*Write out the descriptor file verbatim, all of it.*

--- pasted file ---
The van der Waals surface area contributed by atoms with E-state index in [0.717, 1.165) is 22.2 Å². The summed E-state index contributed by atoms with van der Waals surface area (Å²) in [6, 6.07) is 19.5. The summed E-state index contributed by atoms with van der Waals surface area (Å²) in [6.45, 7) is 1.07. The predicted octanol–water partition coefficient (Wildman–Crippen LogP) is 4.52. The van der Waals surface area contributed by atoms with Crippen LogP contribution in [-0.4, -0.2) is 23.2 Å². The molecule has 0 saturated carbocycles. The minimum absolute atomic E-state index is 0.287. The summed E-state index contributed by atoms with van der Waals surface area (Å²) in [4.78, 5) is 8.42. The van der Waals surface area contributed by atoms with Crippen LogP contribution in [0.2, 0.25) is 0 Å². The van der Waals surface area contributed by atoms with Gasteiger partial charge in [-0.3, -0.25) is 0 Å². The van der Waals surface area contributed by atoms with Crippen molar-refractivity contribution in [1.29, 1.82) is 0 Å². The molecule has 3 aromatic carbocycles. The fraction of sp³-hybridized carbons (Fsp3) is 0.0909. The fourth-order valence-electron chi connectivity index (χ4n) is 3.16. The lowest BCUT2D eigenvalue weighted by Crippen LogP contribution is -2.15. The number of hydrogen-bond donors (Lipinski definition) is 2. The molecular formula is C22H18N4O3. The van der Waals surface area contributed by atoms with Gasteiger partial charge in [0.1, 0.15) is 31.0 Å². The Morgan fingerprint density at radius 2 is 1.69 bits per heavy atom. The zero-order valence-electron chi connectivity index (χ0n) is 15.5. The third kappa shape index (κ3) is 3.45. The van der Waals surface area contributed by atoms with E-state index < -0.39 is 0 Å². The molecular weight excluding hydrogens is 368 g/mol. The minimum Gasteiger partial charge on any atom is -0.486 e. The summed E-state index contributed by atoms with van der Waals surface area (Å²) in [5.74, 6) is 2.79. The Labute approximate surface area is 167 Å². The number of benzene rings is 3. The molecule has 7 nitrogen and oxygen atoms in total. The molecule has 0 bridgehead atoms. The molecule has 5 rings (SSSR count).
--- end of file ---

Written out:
The van der Waals surface area contributed by atoms with E-state index in [0.717, 1.165) is 22.2 Å². The summed E-state index contributed by atoms with van der Waals surface area (Å²) in [6, 6.07) is 19.5. The summed E-state index contributed by atoms with van der Waals surface area (Å²) in [6.45, 7) is 1.07. The predicted octanol–water partition coefficient (Wildman–Crippen LogP) is 4.52. The van der Waals surface area contributed by atoms with Crippen LogP contribution in [-0.4, -0.2) is 23.2 Å². The molecule has 0 saturated carbocycles. The minimum absolute atomic E-state index is 0.287. The summed E-state index contributed by atoms with van der Waals surface area (Å²) in [4.78, 5) is 8.42. The van der Waals surface area contributed by atoms with Crippen LogP contribution in [0.2, 0.25) is 0 Å². The van der Waals surface area contributed by atoms with Gasteiger partial charge in [-0.3, -0.25) is 0 Å². The van der Waals surface area contributed by atoms with Crippen molar-refractivity contribution in [1.29, 1.82) is 0 Å². The molecule has 3 aromatic carbocycles. The fraction of sp³-hybridized carbons (Fsp3) is 0.0909. The fourth-order valence-electron chi connectivity index (χ4n) is 3.16. The lowest BCUT2D eigenvalue weighted by Crippen LogP contribution is -2.15. The number of hydrogen-bond donors (Lipinski definition) is 2. The molecular formula is C22H18N4O3. The van der Waals surface area contributed by atoms with Gasteiger partial charge in [0.1, 0.15) is 31.0 Å². The Morgan fingerprint density at radius 2 is 1.69 bits per heavy atom. The zero-order valence-electron chi connectivity index (χ0n) is 15.5. The third kappa shape index (κ3) is 3.45. The van der Waals surface area contributed by atoms with E-state index < -0.39 is 0 Å². The molecular weight excluding hydrogens is 368 g/mol. The minimum Gasteiger partial charge on any atom is -0.486 e. The summed E-state index contributed by atoms with van der Waals surface area (Å²) in [5.74, 6) is 2.79. The Labute approximate surface area is 167 Å². The number of benzene rings is 3. The molecule has 7 nitrogen and oxygen atoms in total. The molecule has 0 bridgehead atoms. The molecule has 5 rings (SSSR count).